To make the repaired leather look as new as possible, we must fill and colour the visible damaged area. There are a variety of fillers that can be used for this; the main requirements are that it is non-shrinking, flexible and can be coloured later in the process; they can be found at a craft store or bought online. Car seats are not always black or white, so it can be hard to create the perfect colour paint to match without going to a professional car upholsterer. To help with this problem, multiple companies sell kits to allow you to mix colours that repairs damaged leather or vinyl, or they will match the colour of your car seat for you. To fill the hole, take a pallet knife and pick up a small amount of filler, apply a very thin layer to the deepest part of the hole and allow to dry for 20 minutes.

To speed up this process, try using a hairdryer to heat the area. Repeat this process 5-6 times, ensuring that each layer is completely dry before you apply the next; when adding the topcoat, fill the hole completely so that it is even with the leather or vinyl on the rest of the car seat. Once there is no longer a ridge, when you run your finger along the area, wipe it down with alcohol cleaner to prepare for painting. Using the colouring repair kit, apply the paint with the tools provided and allow it to dry.

Rips That Border a Seam

Trying to DIY car upholstery yourself without the help of a professional can be daunting and tricky. Rips that border the seam on your leather seats might look like an impossible job, but there is a solution. Instead of patching underneath the torn area or rip, you will need to use some leather or vinyl from a hidden part of the seat and patch it over the rip. Most cars will allow you to easily remove some part of the seat to access this. Make sure the leather or vinyl patch matches that of the seat you are repairing and cut the material to the exact size of the rip; if there are any rigid edges on the tear, use some scissors to make them straight.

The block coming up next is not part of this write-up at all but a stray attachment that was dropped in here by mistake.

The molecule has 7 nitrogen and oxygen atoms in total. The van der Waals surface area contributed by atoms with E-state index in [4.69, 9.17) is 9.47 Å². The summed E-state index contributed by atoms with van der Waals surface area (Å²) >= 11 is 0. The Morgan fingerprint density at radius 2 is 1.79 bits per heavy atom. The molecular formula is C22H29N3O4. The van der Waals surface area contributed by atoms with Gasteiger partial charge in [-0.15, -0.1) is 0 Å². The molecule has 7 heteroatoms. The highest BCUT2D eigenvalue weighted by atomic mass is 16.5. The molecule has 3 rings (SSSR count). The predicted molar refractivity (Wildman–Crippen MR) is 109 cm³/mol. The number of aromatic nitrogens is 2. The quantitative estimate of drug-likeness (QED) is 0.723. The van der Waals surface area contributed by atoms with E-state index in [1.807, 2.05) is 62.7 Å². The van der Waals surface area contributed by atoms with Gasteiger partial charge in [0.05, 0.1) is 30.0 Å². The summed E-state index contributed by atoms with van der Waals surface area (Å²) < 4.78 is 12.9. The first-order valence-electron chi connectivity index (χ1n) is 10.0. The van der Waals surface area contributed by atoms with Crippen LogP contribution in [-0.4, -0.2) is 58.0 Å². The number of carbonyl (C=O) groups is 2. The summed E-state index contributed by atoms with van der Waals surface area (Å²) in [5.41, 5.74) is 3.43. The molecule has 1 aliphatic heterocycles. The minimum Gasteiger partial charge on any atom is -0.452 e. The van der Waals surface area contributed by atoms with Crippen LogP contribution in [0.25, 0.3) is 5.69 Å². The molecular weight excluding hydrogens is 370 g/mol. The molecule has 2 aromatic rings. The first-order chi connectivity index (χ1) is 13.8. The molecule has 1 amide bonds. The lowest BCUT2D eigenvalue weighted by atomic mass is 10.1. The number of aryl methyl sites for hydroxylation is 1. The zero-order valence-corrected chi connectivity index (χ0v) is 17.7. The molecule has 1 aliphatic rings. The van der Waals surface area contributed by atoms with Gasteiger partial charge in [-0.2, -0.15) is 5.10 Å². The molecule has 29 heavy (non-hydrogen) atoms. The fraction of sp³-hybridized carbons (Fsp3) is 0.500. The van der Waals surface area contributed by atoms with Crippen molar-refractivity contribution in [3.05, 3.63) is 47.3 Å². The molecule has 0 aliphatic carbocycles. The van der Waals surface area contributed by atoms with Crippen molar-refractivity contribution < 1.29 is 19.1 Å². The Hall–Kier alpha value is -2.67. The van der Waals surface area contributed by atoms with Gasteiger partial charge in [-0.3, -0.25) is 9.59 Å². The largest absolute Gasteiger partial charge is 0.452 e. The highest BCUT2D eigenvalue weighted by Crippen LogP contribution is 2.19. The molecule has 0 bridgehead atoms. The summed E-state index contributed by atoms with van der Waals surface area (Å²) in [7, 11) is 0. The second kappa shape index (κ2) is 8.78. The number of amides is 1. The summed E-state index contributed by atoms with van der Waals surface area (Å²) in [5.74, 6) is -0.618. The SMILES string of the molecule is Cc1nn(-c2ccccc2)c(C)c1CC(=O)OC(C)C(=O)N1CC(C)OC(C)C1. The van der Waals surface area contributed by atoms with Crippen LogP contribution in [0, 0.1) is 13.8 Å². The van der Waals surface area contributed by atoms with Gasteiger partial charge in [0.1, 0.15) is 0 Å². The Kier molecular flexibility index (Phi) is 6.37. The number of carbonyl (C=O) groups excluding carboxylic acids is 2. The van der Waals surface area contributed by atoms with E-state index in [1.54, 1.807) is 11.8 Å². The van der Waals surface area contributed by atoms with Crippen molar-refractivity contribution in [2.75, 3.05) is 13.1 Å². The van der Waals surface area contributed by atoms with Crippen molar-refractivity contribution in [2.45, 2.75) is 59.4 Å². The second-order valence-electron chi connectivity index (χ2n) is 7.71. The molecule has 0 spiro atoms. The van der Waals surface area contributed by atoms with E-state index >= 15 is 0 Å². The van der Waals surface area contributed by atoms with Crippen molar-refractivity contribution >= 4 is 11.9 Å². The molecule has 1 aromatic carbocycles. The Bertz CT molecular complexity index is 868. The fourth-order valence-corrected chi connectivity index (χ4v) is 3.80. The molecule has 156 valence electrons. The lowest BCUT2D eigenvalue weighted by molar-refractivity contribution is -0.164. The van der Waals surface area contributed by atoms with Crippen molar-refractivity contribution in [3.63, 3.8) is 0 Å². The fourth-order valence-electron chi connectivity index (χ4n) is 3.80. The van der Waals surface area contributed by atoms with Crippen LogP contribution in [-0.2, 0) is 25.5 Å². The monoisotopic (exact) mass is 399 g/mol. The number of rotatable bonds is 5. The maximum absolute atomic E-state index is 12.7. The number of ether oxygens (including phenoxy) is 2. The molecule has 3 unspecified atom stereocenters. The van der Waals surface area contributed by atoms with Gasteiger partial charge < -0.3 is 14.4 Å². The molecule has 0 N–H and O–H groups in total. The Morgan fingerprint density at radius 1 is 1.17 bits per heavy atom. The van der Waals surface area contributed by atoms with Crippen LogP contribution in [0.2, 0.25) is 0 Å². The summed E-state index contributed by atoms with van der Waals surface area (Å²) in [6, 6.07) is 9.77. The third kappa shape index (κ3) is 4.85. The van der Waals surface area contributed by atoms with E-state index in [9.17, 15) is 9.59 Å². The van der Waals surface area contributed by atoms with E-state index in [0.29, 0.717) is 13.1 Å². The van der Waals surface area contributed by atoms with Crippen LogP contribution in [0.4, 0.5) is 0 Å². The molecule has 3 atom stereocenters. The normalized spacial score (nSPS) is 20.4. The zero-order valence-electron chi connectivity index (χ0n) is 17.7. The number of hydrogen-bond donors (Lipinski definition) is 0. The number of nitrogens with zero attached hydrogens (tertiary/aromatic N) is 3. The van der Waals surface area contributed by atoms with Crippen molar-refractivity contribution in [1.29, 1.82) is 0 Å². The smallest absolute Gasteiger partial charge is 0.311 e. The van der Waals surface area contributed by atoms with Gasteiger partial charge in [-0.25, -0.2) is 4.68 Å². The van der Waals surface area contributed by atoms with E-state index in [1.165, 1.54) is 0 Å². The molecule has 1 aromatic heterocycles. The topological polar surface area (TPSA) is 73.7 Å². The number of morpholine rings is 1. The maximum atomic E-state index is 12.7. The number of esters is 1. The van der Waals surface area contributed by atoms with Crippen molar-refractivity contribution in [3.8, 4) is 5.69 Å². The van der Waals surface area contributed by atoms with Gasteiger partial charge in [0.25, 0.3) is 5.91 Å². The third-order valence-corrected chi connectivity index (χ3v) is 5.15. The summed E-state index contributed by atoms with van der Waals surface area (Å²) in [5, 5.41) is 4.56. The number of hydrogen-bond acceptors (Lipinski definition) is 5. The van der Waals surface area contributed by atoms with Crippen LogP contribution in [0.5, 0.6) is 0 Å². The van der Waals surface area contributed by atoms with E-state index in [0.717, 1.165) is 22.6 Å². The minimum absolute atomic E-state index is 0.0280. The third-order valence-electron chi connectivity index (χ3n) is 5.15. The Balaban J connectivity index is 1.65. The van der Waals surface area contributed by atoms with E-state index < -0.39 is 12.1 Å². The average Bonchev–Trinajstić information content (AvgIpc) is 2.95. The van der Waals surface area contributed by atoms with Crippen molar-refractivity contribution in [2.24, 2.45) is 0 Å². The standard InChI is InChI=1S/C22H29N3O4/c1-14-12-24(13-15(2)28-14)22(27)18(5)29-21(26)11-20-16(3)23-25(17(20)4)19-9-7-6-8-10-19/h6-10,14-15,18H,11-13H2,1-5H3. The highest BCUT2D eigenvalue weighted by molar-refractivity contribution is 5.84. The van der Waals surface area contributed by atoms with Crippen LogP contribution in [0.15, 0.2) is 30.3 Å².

Next, clean the area with rubbing alcohol and a cotton pad, then wipe with a damp cloth and dry with a towel. If there is a sponge material underneath the area that you are working on, tuck a plastic sheet or something similar that will not absorb the glue so the sponge is not exposed; if you miss out on this step, the sponge will harden. Now you have your leather or vinyl repair patch in hand, smear the edges of the seam and the top of the plastic with leather adhesive glue and fit the material to match the colour and texture and grain of the seat. 

Use a weighted block to keep the material in place; if you are using wood or something similar, wrap it in cling film, you don't want your weight to be more porous than the leather, otherwise when you release your weight once the glue is dry the material will come off with it. This can be tricky as the wet glue can cause sliding, so be sure to get the positioning correct before the glue dries. Finally, once the glue is completely dry, clean the area with a damp cloth.

If you are struggling to search for the equipment needed for repairing car upholstery, there are compies that sell everything you will need in one repair kit; for cheaper kits, you will only get primary colour paints to mix to your desired colour. For an exact match on your car's interior, you will need to pay more and go to a car paint specialist, they will ask for the car colour code, which can be found on a label in your vehicle, and they will mix the paint for you.

Classic Car Upholstery provide classic car interior restoration for Leicester, Leicestershire and the surrounding areas. If you would like to follow up on any of our services, or if you would like to contact us, then please, follow one of the links below: